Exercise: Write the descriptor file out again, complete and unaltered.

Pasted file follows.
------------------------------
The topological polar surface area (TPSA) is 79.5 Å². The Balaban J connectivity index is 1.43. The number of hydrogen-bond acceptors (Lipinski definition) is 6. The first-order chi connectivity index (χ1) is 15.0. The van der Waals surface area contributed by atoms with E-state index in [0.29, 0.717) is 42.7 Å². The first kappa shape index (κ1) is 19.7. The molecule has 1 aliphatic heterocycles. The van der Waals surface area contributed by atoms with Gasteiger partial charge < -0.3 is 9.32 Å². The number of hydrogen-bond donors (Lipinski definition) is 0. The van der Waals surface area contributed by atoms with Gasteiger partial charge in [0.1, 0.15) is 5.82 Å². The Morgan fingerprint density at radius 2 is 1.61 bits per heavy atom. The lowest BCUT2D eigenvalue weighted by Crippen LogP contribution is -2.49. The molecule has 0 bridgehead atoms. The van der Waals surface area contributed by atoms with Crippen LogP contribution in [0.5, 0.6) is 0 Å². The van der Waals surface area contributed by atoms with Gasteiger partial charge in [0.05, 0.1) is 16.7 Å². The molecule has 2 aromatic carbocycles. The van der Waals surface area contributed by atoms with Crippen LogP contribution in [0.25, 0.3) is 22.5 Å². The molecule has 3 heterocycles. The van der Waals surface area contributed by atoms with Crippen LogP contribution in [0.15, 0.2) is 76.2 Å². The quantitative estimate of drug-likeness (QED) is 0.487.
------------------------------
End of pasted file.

The topological polar surface area (TPSA) is 79.5 Å². The Balaban J connectivity index is 1.43. The number of hydrogen-bond acceptors (Lipinski definition) is 6. The first-order chi connectivity index (χ1) is 15.0. The van der Waals surface area contributed by atoms with E-state index in [0.29, 0.717) is 42.7 Å². The first kappa shape index (κ1) is 19.7. The molecule has 1 aliphatic heterocycles. The van der Waals surface area contributed by atoms with Gasteiger partial charge < -0.3 is 9.32 Å². The number of hydrogen-bond donors (Lipinski definition) is 0. The van der Waals surface area contributed by atoms with Gasteiger partial charge in [0.1, 0.15) is 5.82 Å². The Morgan fingerprint density at radius 2 is 1.61 bits per heavy atom. The lowest BCUT2D eigenvalue weighted by Crippen LogP contribution is -2.49. The molecule has 0 bridgehead atoms. The van der Waals surface area contributed by atoms with Crippen LogP contribution in [0.5, 0.6) is 0 Å². The van der Waals surface area contributed by atoms with Gasteiger partial charge in [0.05, 0.1) is 16.7 Å². The molecule has 2 aromatic carbocycles. The van der Waals surface area contributed by atoms with Crippen LogP contribution in [0.25, 0.3) is 22.5 Å². The molecule has 3 heterocycles. The van der Waals surface area contributed by atoms with Crippen LogP contribution in [0.15, 0.2) is 76.2 Å². The quantitative estimate of drug-likeness (QED) is 0.487.